Managing diabetes in the heat: Potential issues and concerns

Sydney A. Westphal, Raymond D. Childs, Karen M. Seifert, Mary E. Boyle, Margaret Fowke, Paul Iñiguez, Curtiss B. Cook

Research output: Contribution to journalArticle

10 Citations (Scopus)

Abstract

Objective: To review issues surrounding management of diabetes mellitus during times of extreme high temperatures. Methods: Materials used for this article were identified through a search of MEDLINE publications from 1966 to 2009. We chose English-language articles by using terms that cross-referenced diabetes mellitus, hot temperature, heat, desert, and insulin. Results: Persons with diabetes may have greater susceptibility to adverse effects from heat (ie, increased number of emergency department visits and hospitalizations, increased occurrence of dehydration and electrolyte abnormalities, and higher death rate) than persons without diabetes. Alterations in glucose homeostasis may occur, and changes in insulin kinetics and stability are possible. The impact of heat exposure on equipment performance (eg, glucometers) must be considered. Conclusions: Having diabetes places a person at risk for heat-related health problems. Physicians must be aware of possible complications that diabetic patients may encounter in summer heat to prevent problems. Patient educational materials should be developed relating to self-management skills in the heat, and the topic should be included in standard diabetes education programs when applicable.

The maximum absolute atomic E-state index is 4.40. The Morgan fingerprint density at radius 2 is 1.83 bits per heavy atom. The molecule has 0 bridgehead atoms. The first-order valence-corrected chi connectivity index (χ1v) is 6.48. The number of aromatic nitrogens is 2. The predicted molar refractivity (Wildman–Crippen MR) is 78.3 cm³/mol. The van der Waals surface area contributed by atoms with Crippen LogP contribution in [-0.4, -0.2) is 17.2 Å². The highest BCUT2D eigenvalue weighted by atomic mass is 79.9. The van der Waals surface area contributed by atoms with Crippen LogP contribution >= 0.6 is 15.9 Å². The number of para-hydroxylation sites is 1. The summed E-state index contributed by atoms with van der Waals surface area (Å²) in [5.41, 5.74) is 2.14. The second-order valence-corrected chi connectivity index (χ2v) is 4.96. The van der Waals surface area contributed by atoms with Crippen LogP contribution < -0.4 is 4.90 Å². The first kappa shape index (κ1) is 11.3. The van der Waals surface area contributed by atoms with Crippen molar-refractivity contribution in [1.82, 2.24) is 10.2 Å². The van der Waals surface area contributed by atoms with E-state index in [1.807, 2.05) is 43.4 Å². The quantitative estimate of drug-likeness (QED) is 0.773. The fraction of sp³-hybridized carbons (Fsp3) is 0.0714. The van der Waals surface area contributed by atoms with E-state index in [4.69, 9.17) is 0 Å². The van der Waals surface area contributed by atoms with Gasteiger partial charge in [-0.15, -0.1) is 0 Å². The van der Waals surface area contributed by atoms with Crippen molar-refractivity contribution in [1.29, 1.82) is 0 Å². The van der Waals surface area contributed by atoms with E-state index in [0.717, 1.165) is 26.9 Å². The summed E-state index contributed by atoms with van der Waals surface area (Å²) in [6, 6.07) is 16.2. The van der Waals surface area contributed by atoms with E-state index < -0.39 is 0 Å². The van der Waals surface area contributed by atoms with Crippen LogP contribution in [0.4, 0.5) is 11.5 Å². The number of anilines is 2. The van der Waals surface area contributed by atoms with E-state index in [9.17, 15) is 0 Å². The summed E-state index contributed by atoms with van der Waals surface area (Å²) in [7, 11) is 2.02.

Original languageEnglish (US)
Pages (from-to)506-511
Number of pages6
JournalEndocrine Practice
Volume16
Issue number3
DOIs
StatePublished - May 2010

Fingerprint

Hot Temperature
Diabetes Mellitus
Insulin
Diabetes Complications
Self Care
Dehydration
MEDLINE
Electrolytes
Publications
Hospital Emergency Service
Hospitalization
Homeostasis
Language
Physicians
Education
Glucose
Equipment and Supplies
Temperature
Mortality
Health

ASJC Scopus subject areas

  • Endocrinology
  • Endocrinology, Diabetes and Metabolism
  • Medicine(all)

Cite this

Westphal, S. A., Childs, R. D., Seifert, K. M., Boyle, M. E., Fowke, M., Iñiguez, P., & Cook, C. B. (2010). Managing diabetes in the heat: Potential issues and concerns. Endocrine Practice, 16(3), 506-511. https://doi.org/10.4158/EP09344.RA

Managing diabetes in the heat : Potential issues and concerns. / Westphal, Sydney A.; Childs, Raymond D.; Seifert, Karen M.; Boyle, Mary E.; Fowke, Margaret; Iñiguez, Paul; Cook, Curtiss B.

In: Endocrine Practice, Vol. 16, No. 3, 05.2010, p. 506-511.

Research output: Contribution to journalArticle

Westphal, SA, Childs, RD, Seifert, KM, Boyle, ME, Fowke, M, Iñiguez, P & Cook, CB 2010, 'Managing diabetes in the heat: Potential issues and concerns', Endocrine Practice, vol. 16, no. 3, pp. 506-511. https://doi.org/10.4158/EP09344.RA